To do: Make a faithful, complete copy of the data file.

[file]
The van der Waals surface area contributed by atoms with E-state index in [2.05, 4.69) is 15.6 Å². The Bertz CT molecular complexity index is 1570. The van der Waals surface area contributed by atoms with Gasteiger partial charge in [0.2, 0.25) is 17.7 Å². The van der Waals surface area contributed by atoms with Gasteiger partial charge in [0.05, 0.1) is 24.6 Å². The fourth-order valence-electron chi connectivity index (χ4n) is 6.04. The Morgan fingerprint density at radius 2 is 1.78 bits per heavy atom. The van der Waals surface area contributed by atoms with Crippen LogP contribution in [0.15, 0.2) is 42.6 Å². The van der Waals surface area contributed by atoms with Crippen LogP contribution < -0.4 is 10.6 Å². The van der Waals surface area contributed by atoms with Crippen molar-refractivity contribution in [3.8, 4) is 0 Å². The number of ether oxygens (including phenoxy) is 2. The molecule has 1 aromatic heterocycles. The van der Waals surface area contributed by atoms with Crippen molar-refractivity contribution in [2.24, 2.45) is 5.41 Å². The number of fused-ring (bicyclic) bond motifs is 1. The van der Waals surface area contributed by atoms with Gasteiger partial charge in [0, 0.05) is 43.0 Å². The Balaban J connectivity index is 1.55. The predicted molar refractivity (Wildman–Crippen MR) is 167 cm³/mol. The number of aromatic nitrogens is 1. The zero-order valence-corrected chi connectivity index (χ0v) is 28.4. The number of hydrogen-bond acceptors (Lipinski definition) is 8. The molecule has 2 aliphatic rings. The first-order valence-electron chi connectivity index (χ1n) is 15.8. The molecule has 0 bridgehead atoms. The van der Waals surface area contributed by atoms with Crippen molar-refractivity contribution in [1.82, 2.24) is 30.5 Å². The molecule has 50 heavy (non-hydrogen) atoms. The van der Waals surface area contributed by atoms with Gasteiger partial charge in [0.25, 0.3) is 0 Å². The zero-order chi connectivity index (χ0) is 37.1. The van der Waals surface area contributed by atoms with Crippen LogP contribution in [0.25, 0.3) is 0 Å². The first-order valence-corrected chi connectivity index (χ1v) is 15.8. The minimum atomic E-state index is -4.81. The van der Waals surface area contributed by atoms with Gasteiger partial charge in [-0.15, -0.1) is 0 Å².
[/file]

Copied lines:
The van der Waals surface area contributed by atoms with E-state index in [2.05, 4.69) is 15.6 Å². The Bertz CT molecular complexity index is 1570. The van der Waals surface area contributed by atoms with Gasteiger partial charge in [0.2, 0.25) is 17.7 Å². The van der Waals surface area contributed by atoms with Gasteiger partial charge in [0.05, 0.1) is 24.6 Å². The fourth-order valence-electron chi connectivity index (χ4n) is 6.04. The Morgan fingerprint density at radius 2 is 1.78 bits per heavy atom. The van der Waals surface area contributed by atoms with Crippen LogP contribution in [0.15, 0.2) is 42.6 Å². The van der Waals surface area contributed by atoms with Crippen LogP contribution < -0.4 is 10.6 Å². The van der Waals surface area contributed by atoms with Crippen molar-refractivity contribution in [3.8, 4) is 0 Å². The number of ether oxygens (including phenoxy) is 2. The molecule has 1 aromatic heterocycles. The van der Waals surface area contributed by atoms with Crippen molar-refractivity contribution in [2.24, 2.45) is 5.41 Å². The number of fused-ring (bicyclic) bond motifs is 1. The van der Waals surface area contributed by atoms with Gasteiger partial charge in [0, 0.05) is 43.0 Å². The Balaban J connectivity index is 1.55. The predicted molar refractivity (Wildman–Crippen MR) is 167 cm³/mol. The number of aromatic nitrogens is 1. The zero-order valence-corrected chi connectivity index (χ0v) is 28.4. The number of hydrogen-bond acceptors (Lipinski definition) is 8. The molecule has 2 aliphatic rings. The first-order valence-electron chi connectivity index (χ1n) is 15.8. The molecule has 0 bridgehead atoms. The van der Waals surface area contributed by atoms with Crippen molar-refractivity contribution in [1.82, 2.24) is 30.5 Å². The molecule has 50 heavy (non-hydrogen) atoms. The van der Waals surface area contributed by atoms with Gasteiger partial charge in [0.25, 0.3) is 0 Å². The zero-order chi connectivity index (χ0) is 37.1. The van der Waals surface area contributed by atoms with Crippen LogP contribution in [0.25, 0.3) is 0 Å². The first-order valence-corrected chi connectivity index (χ1v) is 15.8. The minimum atomic E-state index is -4.81. The van der Waals surface area contributed by atoms with Gasteiger partial charge in [-0.15, -0.1) is 0 Å².